Mail Online, February 23: the Gandhi scion will be away for “three or four weeks” on a “finding- himself journey”
After weeks of intensive searching, what did Rahul Gandhi see in the depths of his soul? Did he find himself? If he did, how did the self react to being found? Did it jump in joy? Or did it take a long, pitying look at Mr Gandhi, turn its back on him and mumble, ‘Thanks for taking the trouble, but I’d like to continue being lost, if I may,’ before going back to playing mah-jongg with the other lost selves?
I’m all agog to know the answers.
I too have been on a finding-myself journey throughout my life. In school, before the Algebra exam, I used to be seized with an urge to get away from it all to the Himalayas, where I could find my algebra-freeself.
But alas, I never screwed up the courage to confide in my maths teacher, a profoundly unsympathetic man, immune to spiritual needs.
It was so much easier in ancient India. A shishya in a gurukul, asked to appear for an exam on Sanskrit gerunds and infinitives, would go up to his guru and say, ‘Master, I love Sanskrit grammar, but unfortunately I have to go to the Himalayas to find my soul.’ To which the Master would reply, ‘Tat TvamAsi, son. Forget grammar. Here’s a chillum and some hash, you’ll need it.’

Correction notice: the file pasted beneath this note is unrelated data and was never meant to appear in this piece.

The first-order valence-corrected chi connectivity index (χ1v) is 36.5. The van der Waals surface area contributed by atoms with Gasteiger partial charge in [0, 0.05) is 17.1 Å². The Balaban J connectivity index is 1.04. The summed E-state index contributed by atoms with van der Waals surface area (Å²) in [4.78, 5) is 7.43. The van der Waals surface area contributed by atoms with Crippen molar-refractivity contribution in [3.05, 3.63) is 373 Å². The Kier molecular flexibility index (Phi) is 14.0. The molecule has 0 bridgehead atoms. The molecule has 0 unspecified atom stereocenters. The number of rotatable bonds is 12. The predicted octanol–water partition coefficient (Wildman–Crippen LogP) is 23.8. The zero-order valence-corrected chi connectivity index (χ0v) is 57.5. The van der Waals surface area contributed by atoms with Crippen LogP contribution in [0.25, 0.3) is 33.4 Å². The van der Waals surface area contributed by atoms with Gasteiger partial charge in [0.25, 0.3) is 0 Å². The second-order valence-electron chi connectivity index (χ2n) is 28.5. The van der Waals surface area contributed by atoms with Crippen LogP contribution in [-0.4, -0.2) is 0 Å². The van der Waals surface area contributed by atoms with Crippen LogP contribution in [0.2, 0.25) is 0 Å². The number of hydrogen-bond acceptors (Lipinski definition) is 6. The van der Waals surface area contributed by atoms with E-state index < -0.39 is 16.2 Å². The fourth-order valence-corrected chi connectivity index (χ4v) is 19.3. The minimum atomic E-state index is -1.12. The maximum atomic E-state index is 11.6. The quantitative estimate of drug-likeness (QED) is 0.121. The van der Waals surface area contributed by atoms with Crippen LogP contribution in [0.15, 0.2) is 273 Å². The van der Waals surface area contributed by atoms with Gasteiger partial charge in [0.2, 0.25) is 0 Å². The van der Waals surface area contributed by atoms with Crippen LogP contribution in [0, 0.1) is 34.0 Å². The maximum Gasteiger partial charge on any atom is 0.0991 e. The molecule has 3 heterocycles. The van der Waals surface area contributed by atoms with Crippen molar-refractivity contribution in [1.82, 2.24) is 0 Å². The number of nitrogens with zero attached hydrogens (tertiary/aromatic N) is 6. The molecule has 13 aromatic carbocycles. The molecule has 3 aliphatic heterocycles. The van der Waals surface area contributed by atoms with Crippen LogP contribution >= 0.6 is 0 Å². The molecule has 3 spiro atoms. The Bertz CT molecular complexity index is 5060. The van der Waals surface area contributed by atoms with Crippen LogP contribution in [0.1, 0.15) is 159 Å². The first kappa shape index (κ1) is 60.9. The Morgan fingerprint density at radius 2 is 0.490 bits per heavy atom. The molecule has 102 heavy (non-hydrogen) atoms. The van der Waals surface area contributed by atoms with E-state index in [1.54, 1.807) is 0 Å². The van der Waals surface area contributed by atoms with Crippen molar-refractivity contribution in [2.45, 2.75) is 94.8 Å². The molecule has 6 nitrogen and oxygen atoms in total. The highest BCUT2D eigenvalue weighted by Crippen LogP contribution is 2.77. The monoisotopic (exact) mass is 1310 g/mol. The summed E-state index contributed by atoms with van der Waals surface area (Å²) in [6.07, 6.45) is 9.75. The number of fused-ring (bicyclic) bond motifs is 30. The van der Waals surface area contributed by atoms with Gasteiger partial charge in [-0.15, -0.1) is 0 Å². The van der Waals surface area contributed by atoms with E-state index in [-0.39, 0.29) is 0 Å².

That broad-minded attitude is sorely missing these days. I have also felt a deep, spiritual sort of craving throughout my life around noon.
Does Rahul too have this mystical urge and does his gnawing feeling, like mine, go away after lunch?
I didn’t do much finding-myself in college, because there were more interesting female selves to discover. Nevertheless, girls in my time did have a soft spot for soul-searchers, particularly those who read fat books.
The gold standard for such books was ‘Being and Nothingness’ by a chap called Sartre, from whom I learnt ‘The For-itself, in fact, is nothing but the pure nihilation of the In-itself; it is like a hole of being at the heart of Being’.
In short, being is much like a doughnut and Sartre was probably a pastry chef.
When I started working, of course, I had to dispense with the ancient exhortation to ‘Know Thyself’ in favour of the more pressing one to ‘Know Thy Boss’.
Rahul doesn’t have that problem.
But I would love to know what aids to soul-searching Rahul used, apart from Google.
I used to go to the mountains of Sikkim for a cheap brandy called Gold Star, which had no quality control whatsoever. You could be plastered on one peg one day and knock off a bottle the next without any effect. It was of immense help in understanding life.
But my chief worry is what if the self I finally find doesn’t like pork vindaloo or rum? I would then have to try and forget myself in even more booze. Or worse, could it be that, when Rahul dived into the depths of his soul, he found it to be, horror of horrors, utterly empty?
Manas Chakravarty is Consulting Editor, Mint
The views expressed by the author are personal